# Laser-Inscribed Glass Microfluidic Device for Non-Mixing Flow of Miscible Solvents

^{1}

^{2}

^{3}

^{4}

^{*}

## Abstract

**:**

## 1. Introduction

## 2. Materials and Methods

#### 2.1. Methods

#### 2.2. Materials

## 3. Results

#### 3.1. Data Analysis

#### 3.2. Preliminary Considerations

^{3}and μ = 1.2 mPa·s. For Rhodamine 6G, D = 3 × 10

^{−}

^{10}m

^{2}/s [22]. The characteristic length of the rectangular channel was calculated to be 1.33 × 10

^{−4}m for h = 100 μm and 2.85 × 10

^{−4}m for h = 500 μm.

_{in}– P

_{out}) and the flow rate (Q) of pressure-driven flow [23]:

- cylindrical channel (tubings) with length L and internal radius r,$${R}_{\mathrm{tubing}}=\frac{8\mu L}{\pi {r}^{4}}$$
- rectangular channel (glass chip) with length L, height h, and width w,$${R}_{\mathrm{chip}}=\frac{12\mu L}{1-0.63\left(\frac{h}{w}\right)}\xb7\frac{1}{{h}^{3}w}$$

^{11}mbar∙s/m

^{3}for r = 75 μm and L = 11.5 cm. Assuming that the pressure given by the pump is equal to $\Delta {P}_{\mathrm{total}}$, we can calculate the flow rate and subsequently, the flow velocity of the chips with different h and varying pumping pressures, as reported in Table 1.

#### 3.3. The Effect of Pumping Pressure

#### 3.4. The Effect of Angle Between Inlets

#### 3.5. The Effect of Chamber Height

^{2}for the 100 μm high chamber and 1 mm

^{2}for the 500 μm.

## 4. Conclusions

## Author Contributions

## Funding

## Acknowledgments

## Conflicts of Interest

## References

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**Figure 1.**Microfluidic chip geometry; image from optical microscope of the chip after (

**a**) femtosecond (fs) laser irradiation and subsequent; (

**b**) chemical etching; (

**c**) schematic of chip design, where h is the chamber height and θ is the separation angle.

**Figure 2.**Visual analysis technique of laser-fabricated microfluidic chip: (

**a**) reference image, (

**b**) colored image with the flowing dye solution; (

**c**) negative image obtained by subtracting (

**a**) from (

**b**). The red dashed line indicates the output of the chip position chosen to extract the intensity profile. Scale bar corresponds to 200 μm.

**Figure 3.**Intensity profile of the flow behavior processed with MATLAB algorithm. The x-axis represents the position in the image [pixels], while the y-axis is the fluorescence intensity in arbitrary units (a.u.). The red region indicates the diffusion zone between the two liquids. (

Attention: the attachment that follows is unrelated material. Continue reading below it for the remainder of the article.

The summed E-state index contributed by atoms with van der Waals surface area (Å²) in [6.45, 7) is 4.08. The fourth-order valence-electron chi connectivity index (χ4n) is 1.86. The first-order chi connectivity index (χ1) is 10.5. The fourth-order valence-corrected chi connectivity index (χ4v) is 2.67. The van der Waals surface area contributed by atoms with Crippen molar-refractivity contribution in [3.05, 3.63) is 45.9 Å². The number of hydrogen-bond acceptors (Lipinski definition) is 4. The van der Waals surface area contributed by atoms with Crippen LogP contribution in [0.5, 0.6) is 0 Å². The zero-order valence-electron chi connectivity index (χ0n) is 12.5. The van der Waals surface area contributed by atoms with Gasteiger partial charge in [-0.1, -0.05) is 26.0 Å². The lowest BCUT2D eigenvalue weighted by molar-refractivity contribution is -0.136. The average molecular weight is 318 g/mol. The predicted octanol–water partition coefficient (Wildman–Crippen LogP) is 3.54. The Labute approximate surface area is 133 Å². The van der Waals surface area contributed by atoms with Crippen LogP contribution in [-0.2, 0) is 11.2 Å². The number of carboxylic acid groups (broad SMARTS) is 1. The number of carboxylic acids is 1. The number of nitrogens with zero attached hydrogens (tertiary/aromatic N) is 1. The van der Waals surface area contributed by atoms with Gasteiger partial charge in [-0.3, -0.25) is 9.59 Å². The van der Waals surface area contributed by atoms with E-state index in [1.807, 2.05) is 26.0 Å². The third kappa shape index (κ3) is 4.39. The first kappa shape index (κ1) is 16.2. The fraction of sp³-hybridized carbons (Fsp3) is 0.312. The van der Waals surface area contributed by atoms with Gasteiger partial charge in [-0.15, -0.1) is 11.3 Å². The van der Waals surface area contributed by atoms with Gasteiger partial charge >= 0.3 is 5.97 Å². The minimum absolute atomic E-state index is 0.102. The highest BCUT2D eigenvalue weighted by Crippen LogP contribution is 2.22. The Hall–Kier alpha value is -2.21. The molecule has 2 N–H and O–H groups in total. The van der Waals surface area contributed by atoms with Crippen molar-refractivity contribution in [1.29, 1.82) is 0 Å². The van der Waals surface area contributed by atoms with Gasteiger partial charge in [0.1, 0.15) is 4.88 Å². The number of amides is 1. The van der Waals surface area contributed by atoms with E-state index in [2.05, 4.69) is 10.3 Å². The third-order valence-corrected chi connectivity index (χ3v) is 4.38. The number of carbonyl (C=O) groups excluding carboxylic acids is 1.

**a**) original, (

**b**) processed by a low-pass filter, and (

**c**) normalized intensity profile. The slope of the red line represents the diffusion behavior.

**Figure 4.**Diffusion behavior inside a microfluidic chip with 30° incident angle and h = 500 μm, at increasing pumping pressure (

**a**) ΔP = 25 mbar; (

**b**) ΔP = 75 mbar; (

**c**) ΔP = 200 mbar. Scale bars correspond to 500 μm. Arrow indicates the flow direction.

**Figure 5.**Slope of the linear interpolation of the intensity profile of the visual diffusion analysis (see Figure 3c) in the chip as a function of the pair inlet pressure at the different separation angles θ = 30°, 60°, and 80°.

**Figure 6.**Theoretical and experimental slope of the intensity profile in the diffusion region versus the pumping pressure for two different chamber heights: 100 μm and 500 μm.

**Table 1.**Calculated flow rates, velocities, Reynolds number (Re), and Peclet number (Pe) for different pumping pressures. ${\overline{\upsilon}}_{1}\mathrm{and}{\overline{\upsilon}}_{2}$ correspond to the flow velocity of glass chips with heights of 100 μm and 500 μm, respectively.

ΔP (mbar) | Q (μL/min) | ${\overline{\mathit{\upsilon}}}_{1}(\mathbf{mm}/\mathbf{s})$ | ${\overline{\mathit{\upsilon}}}_{2}(\mathbf{mm}/\mathbf{s})$ | Re | Pe |
---|---|---|---|---|---|

25 | 13.5 | 22.5 | 4.5 | 2 | 7507.5 |

50 | 27.0 | 45.0 | 9.0 | 3 | 15,015.0 |

100 | 54.1 | 90.0 | 18.0 | 6 | 30,030.0 |

200 | 108.1 | 180.0 | 36.0 | 12 | 60,060.0 |

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**MDPI and ACS Style**

Italia, V.; Giakoumaki, A.N.; Bonfadini, S.; Bharadwaj, V.; Le Phu, T.; Eaton, S.M.; Ramponi, R.; Bergamini, G.; Lanzani, G.; Criante, L.
Laser-Inscribed Glass Microfluidic Device for Non-Mixing Flow of Miscible Solvents. *Micromachines* **2019**, *10*, 23.
https://doi.org/10.3390/mi10010023

**AMA Style**

Italia V, Giakoumaki AN, Bonfadini S, Bharadwaj V, Le Phu T, Eaton SM, Ramponi R, Bergamini G, Lanzani G, Criante L.
Laser-Inscribed Glass Microfluidic Device for Non-Mixing Flow of Miscible Solvents. *Micromachines*. 2019; 10(1):23.
https://doi.org/10.3390/mi10010023

**Chicago/Turabian Style**

Italia, Valeria, Argyro N. Giakoumaki, Silvio Bonfadini, Vibhav Bharadwaj, Thien Le Phu, Shane M. Eaton, Roberta Ramponi, Giacomo Bergamini, Guglielmo Lanzani, and Luigino Criante.
2019. "Laser-Inscribed Glass Microfluidic Device for Non-Mixing Flow of Miscible Solvents" *Micromachines* 10, no. 1: 23.
https://doi.org/10.3390/mi10010023